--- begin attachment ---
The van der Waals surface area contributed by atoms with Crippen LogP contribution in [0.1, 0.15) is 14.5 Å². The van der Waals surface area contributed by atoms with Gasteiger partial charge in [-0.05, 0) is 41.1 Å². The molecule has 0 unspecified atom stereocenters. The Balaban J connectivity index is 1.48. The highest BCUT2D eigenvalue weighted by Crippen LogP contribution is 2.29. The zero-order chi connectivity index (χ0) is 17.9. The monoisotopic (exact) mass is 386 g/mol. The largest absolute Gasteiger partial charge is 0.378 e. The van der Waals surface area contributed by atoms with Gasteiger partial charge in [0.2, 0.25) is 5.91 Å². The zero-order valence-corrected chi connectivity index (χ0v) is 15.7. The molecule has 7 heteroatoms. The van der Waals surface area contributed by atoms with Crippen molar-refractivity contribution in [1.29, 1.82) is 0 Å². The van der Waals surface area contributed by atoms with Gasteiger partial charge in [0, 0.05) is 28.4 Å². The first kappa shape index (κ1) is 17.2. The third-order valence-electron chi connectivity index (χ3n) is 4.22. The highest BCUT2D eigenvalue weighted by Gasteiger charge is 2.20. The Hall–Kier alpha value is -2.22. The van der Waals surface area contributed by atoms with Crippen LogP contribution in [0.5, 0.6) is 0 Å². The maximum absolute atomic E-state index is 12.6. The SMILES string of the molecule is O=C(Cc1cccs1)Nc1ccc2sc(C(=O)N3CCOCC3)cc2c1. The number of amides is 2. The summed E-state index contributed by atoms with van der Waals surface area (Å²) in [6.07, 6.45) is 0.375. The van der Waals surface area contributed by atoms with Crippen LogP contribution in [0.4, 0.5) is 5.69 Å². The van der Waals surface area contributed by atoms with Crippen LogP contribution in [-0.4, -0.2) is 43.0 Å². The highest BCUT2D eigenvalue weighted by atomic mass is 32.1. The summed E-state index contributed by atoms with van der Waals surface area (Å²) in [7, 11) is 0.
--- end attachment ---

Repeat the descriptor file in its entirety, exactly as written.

The van der Waals surface area contributed by atoms with Crippen LogP contribution in [0.1, 0.15) is 14.5 Å². The van der Waals surface area contributed by atoms with Gasteiger partial charge in [-0.05, 0) is 41.1 Å². The molecule has 0 unspecified atom stereocenters. The Balaban J connectivity index is 1.48. The highest BCUT2D eigenvalue weighted by Crippen LogP contribution is 2.29. The zero-order chi connectivity index (χ0) is 17.9. The monoisotopic (exact) mass is 386 g/mol. The largest absolute Gasteiger partial charge is 0.378 e. The van der Waals surface area contributed by atoms with Gasteiger partial charge in [0.2, 0.25) is 5.91 Å². The zero-order valence-corrected chi connectivity index (χ0v) is 15.7. The molecule has 7 heteroatoms. The van der Waals surface area contributed by atoms with Crippen molar-refractivity contribution in [1.29, 1.82) is 0 Å². The van der Waals surface area contributed by atoms with Gasteiger partial charge in [0, 0.05) is 28.4 Å². The first kappa shape index (κ1) is 17.2. The third-order valence-electron chi connectivity index (χ3n) is 4.22. The highest BCUT2D eigenvalue weighted by Gasteiger charge is 2.20. The Hall–Kier alpha value is -2.22. The van der Waals surface area contributed by atoms with Crippen LogP contribution in [0.5, 0.6) is 0 Å². The maximum absolute atomic E-state index is 12.6. The SMILES string of the molecule is O=C(Cc1cccs1)Nc1ccc2sc(C(=O)N3CCOCC3)cc2c1. The number of amides is 2. The summed E-state index contributed by atoms with van der Waals surface area (Å²) in [6.07, 6.45) is 0.375. The van der Waals surface area contributed by atoms with Crippen LogP contribution in [0.4, 0.5) is 5.69 Å². The van der Waals surface area contributed by atoms with Crippen LogP contribution in [-0.4, -0.2) is 43.0 Å². The highest BCUT2D eigenvalue weighted by atomic mass is 32.1. The summed E-state index contributed by atoms with van der Waals surface area (Å²) in [7, 11) is 0.